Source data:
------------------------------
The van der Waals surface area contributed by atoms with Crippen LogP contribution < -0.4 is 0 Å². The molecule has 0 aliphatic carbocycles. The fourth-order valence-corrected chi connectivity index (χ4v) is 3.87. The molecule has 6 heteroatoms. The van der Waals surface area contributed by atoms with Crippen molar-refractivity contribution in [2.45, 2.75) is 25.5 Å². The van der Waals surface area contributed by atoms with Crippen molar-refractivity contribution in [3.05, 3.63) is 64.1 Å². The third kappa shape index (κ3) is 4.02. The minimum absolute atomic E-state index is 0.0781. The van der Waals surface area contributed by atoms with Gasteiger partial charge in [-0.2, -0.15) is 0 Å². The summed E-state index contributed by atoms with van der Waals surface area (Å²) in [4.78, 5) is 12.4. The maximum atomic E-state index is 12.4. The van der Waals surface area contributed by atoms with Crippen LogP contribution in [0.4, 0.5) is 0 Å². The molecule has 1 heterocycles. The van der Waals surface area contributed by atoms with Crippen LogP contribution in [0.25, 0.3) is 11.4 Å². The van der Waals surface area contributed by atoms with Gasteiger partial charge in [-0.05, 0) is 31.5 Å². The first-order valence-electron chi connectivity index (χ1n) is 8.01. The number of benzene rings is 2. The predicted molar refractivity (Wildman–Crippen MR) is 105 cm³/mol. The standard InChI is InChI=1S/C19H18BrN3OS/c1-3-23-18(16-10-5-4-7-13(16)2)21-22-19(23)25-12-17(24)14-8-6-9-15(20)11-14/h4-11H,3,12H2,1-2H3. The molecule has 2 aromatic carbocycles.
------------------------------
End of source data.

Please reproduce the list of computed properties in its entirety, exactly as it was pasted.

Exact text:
The van der Waals surface area contributed by atoms with Crippen LogP contribution < -0.4 is 0 Å². The molecule has 0 aliphatic carbocycles. The fourth-order valence-corrected chi connectivity index (χ4v) is 3.87. The molecule has 6 heteroatoms. The van der Waals surface area contributed by atoms with Crippen molar-refractivity contribution in [2.45, 2.75) is 25.5 Å². The van der Waals surface area contributed by atoms with Crippen molar-refractivity contribution in [3.05, 3.63) is 64.1 Å². The third kappa shape index (κ3) is 4.02. The minimum absolute atomic E-state index is 0.0781. The van der Waals surface area contributed by atoms with Gasteiger partial charge in [-0.2, -0.15) is 0 Å². The summed E-state index contributed by atoms with van der Waals surface area (Å²) in [4.78, 5) is 12.4. The maximum atomic E-state index is 12.4. The van der Waals surface area contributed by atoms with Crippen LogP contribution in [0.4, 0.5) is 0 Å². The molecule has 1 heterocycles. The van der Waals surface area contributed by atoms with Crippen LogP contribution in [0.25, 0.3) is 11.4 Å². The van der Waals surface area contributed by atoms with Gasteiger partial charge in [-0.05, 0) is 31.5 Å². The first-order valence-electron chi connectivity index (χ1n) is 8.01. The number of benzene rings is 2. The predicted molar refractivity (Wildman–Crippen MR) is 105 cm³/mol. The standard InChI is InChI=1S/C19H18BrN3OS/c1-3-23-18(16-10-5-4-7-13(16)2)21-22-19(23)25-12-17(24)14-8-6-9-15(20)11-14/h4-11H,3,12H2,1-2H3. The molecule has 2 aromatic carbocycles.